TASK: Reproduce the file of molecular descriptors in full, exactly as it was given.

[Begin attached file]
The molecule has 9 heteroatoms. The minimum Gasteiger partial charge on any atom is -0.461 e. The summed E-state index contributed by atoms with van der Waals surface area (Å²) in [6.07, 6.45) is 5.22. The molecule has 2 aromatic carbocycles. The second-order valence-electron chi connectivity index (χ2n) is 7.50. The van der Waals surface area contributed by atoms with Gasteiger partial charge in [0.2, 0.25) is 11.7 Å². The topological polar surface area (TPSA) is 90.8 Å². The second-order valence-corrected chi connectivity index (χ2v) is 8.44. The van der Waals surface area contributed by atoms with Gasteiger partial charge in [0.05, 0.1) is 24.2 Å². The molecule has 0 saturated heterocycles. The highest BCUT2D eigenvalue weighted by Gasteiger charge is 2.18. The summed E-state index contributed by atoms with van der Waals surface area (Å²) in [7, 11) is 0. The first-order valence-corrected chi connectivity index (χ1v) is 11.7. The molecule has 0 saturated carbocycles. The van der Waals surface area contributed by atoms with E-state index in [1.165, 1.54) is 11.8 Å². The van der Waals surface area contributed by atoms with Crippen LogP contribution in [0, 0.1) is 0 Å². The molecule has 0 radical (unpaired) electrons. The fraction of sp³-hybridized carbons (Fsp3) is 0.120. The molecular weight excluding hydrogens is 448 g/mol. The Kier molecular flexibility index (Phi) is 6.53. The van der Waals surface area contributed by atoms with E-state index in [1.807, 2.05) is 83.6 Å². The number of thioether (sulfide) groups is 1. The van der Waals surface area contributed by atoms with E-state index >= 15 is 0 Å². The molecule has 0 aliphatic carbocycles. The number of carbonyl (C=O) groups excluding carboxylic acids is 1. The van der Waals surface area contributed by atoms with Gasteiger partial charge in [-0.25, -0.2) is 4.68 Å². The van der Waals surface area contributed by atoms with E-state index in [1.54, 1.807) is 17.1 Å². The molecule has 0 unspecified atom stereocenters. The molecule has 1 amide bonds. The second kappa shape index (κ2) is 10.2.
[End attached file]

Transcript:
The molecule has 9 heteroatoms. The minimum Gasteiger partial charge on any atom is -0.461 e. The summed E-state index contributed by atoms with van der Waals surface area (Å²) in [6.07, 6.45) is 5.22. The molecule has 2 aromatic carbocycles. The second-order valence-electron chi connectivity index (χ2n) is 7.50. The van der Waals surface area contributed by atoms with Gasteiger partial charge in [0.2, 0.25) is 11.7 Å². The topological polar surface area (TPSA) is 90.8 Å². The second-order valence-corrected chi connectivity index (χ2v) is 8.44. The van der Waals surface area contributed by atoms with Gasteiger partial charge in [0.05, 0.1) is 24.2 Å². The molecule has 0 saturated heterocycles. The highest BCUT2D eigenvalue weighted by Gasteiger charge is 2.18. The summed E-state index contributed by atoms with van der Waals surface area (Å²) in [7, 11) is 0. The first-order valence-corrected chi connectivity index (χ1v) is 11.7. The molecule has 0 saturated carbocycles. The van der Waals surface area contributed by atoms with E-state index in [1.165, 1.54) is 11.8 Å². The van der Waals surface area contributed by atoms with Crippen LogP contribution in [0, 0.1) is 0 Å². The molecule has 0 radical (unpaired) electrons. The fraction of sp³-hybridized carbons (Fsp3) is 0.120. The molecular weight excluding hydrogens is 448 g/mol. The Kier molecular flexibility index (Phi) is 6.53. The van der Waals surface area contributed by atoms with E-state index in [1.807, 2.05) is 83.6 Å². The number of thioether (sulfide) groups is 1. The van der Waals surface area contributed by atoms with E-state index >= 15 is 0 Å². The molecule has 0 aliphatic carbocycles. The number of carbonyl (C=O) groups excluding carboxylic acids is 1. The van der Waals surface area contributed by atoms with Gasteiger partial charge in [-0.25, -0.2) is 4.68 Å². The van der Waals surface area contributed by atoms with E-state index in [1.54, 1.807) is 17.1 Å². The molecule has 0 unspecified atom stereocenters. The molecule has 1 amide bonds. The second kappa shape index (κ2) is 10.2.